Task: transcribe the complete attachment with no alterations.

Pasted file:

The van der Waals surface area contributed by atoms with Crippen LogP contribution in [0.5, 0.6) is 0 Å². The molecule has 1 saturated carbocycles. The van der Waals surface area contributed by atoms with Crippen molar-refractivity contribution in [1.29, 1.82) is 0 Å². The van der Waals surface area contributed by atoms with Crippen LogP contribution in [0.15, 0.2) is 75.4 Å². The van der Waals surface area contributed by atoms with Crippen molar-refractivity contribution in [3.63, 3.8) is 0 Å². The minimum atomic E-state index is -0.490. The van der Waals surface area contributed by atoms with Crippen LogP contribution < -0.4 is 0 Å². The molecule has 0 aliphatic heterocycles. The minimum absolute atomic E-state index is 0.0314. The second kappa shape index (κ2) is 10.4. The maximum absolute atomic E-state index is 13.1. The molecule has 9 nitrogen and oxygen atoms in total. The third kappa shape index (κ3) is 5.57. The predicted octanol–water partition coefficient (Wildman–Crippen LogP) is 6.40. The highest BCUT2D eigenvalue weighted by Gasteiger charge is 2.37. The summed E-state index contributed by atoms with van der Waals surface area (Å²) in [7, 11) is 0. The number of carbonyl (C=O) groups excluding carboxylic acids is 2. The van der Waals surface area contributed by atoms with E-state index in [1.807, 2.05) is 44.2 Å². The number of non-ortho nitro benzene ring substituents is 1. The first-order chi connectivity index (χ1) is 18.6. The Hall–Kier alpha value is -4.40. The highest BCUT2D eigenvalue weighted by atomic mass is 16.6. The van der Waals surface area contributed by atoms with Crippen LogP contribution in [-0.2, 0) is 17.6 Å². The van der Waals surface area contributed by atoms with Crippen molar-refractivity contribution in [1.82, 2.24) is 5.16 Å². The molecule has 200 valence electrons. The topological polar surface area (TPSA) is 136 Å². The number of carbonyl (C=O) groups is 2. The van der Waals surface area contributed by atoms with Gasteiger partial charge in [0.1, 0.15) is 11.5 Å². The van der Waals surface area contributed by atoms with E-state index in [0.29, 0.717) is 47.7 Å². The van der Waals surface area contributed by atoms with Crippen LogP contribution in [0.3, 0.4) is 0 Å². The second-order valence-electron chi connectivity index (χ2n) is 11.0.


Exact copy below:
The van der Waals surface area contributed by atoms with Crippen LogP contribution in [0.5, 0.6) is 0 Å². The molecule has 1 saturated carbocycles. The van der Waals surface area contributed by atoms with Crippen molar-refractivity contribution in [1.29, 1.82) is 0 Å². The van der Waals surface area contributed by atoms with Crippen LogP contribution in [0.15, 0.2) is 75.4 Å². The van der Waals surface area contributed by atoms with Crippen molar-refractivity contribution in [3.63, 3.8) is 0 Å². The minimum atomic E-state index is -0.490. The van der Waals surface area contributed by atoms with Crippen LogP contribution < -0.4 is 0 Å². The molecule has 0 aliphatic heterocycles. The minimum absolute atomic E-state index is 0.0314. The second kappa shape index (κ2) is 10.4. The maximum absolute atomic E-state index is 13.1. The molecule has 9 nitrogen and oxygen atoms in total. The third kappa shape index (κ3) is 5.57. The predicted octanol–water partition coefficient (Wildman–Crippen LogP) is 6.40. The highest BCUT2D eigenvalue weighted by Gasteiger charge is 2.37. The summed E-state index contributed by atoms with van der Waals surface area (Å²) in [7, 11) is 0. The number of carbonyl (C=O) groups excluding carboxylic acids is 2. The van der Waals surface area contributed by atoms with E-state index in [1.807, 2.05) is 44.2 Å². The number of non-ortho nitro benzene ring substituents is 1. The first-order chi connectivity index (χ1) is 18.6. The Hall–Kier alpha value is -4.40. The highest BCUT2D eigenvalue weighted by atomic mass is 16.6. The van der Waals surface area contributed by atoms with Crippen LogP contribution in [-0.2, 0) is 17.6 Å². The van der Waals surface area contributed by atoms with Crippen molar-refractivity contribution in [1.82, 2.24) is 5.16 Å². The molecule has 200 valence electrons. The topological polar surface area (TPSA) is 136 Å². The number of carbonyl (C=O) groups is 2. The van der Waals surface area contributed by atoms with Gasteiger partial charge in [0.1, 0.15) is 11.5 Å². The van der Waals surface area contributed by atoms with E-state index in [0.29, 0.717) is 47.7 Å². The van der Waals surface area contributed by atoms with Crippen LogP contribution in [0.3, 0.4) is 0 Å². The second-order valence-electron chi connectivity index (χ2n) is 11.0.